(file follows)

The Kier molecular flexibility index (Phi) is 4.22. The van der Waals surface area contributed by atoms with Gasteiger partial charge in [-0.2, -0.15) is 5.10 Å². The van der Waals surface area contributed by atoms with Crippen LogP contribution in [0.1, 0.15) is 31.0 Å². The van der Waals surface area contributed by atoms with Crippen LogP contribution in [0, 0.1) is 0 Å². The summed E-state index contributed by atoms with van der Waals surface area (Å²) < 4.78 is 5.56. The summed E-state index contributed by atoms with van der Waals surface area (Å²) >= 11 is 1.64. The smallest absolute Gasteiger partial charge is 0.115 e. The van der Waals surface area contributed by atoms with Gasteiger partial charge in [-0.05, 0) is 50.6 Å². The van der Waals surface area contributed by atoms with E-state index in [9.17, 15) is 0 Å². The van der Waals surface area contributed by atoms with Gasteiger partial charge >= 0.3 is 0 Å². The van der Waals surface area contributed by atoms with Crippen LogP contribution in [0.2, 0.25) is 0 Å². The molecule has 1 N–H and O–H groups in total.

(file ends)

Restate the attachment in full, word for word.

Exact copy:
The Kier molecular flexibility index (Phi) is 4.22. The van der Waals surface area contributed by atoms with Gasteiger partial charge in [-0.2, -0.15) is 5.10 Å². The van der Waals surface area contributed by atoms with Crippen LogP contribution in [0.1, 0.15) is 31.0 Å². The van der Waals surface area contributed by atoms with Crippen LogP contribution in [0, 0.1) is 0 Å². The summed E-state index contributed by atoms with van der Waals surface area (Å²) < 4.78 is 5.56. The summed E-state index contributed by atoms with van der Waals surface area (Å²) >= 11 is 1.64. The smallest absolute Gasteiger partial charge is 0.115 e. The van der Waals surface area contributed by atoms with Gasteiger partial charge in [-0.05, 0) is 50.6 Å². The van der Waals surface area contributed by atoms with E-state index in [9.17, 15) is 0 Å². The van der Waals surface area contributed by atoms with Gasteiger partial charge >= 0.3 is 0 Å². The van der Waals surface area contributed by atoms with Crippen LogP contribution in [0.2, 0.25) is 0 Å². The molecule has 1 N–H and O–H groups in total.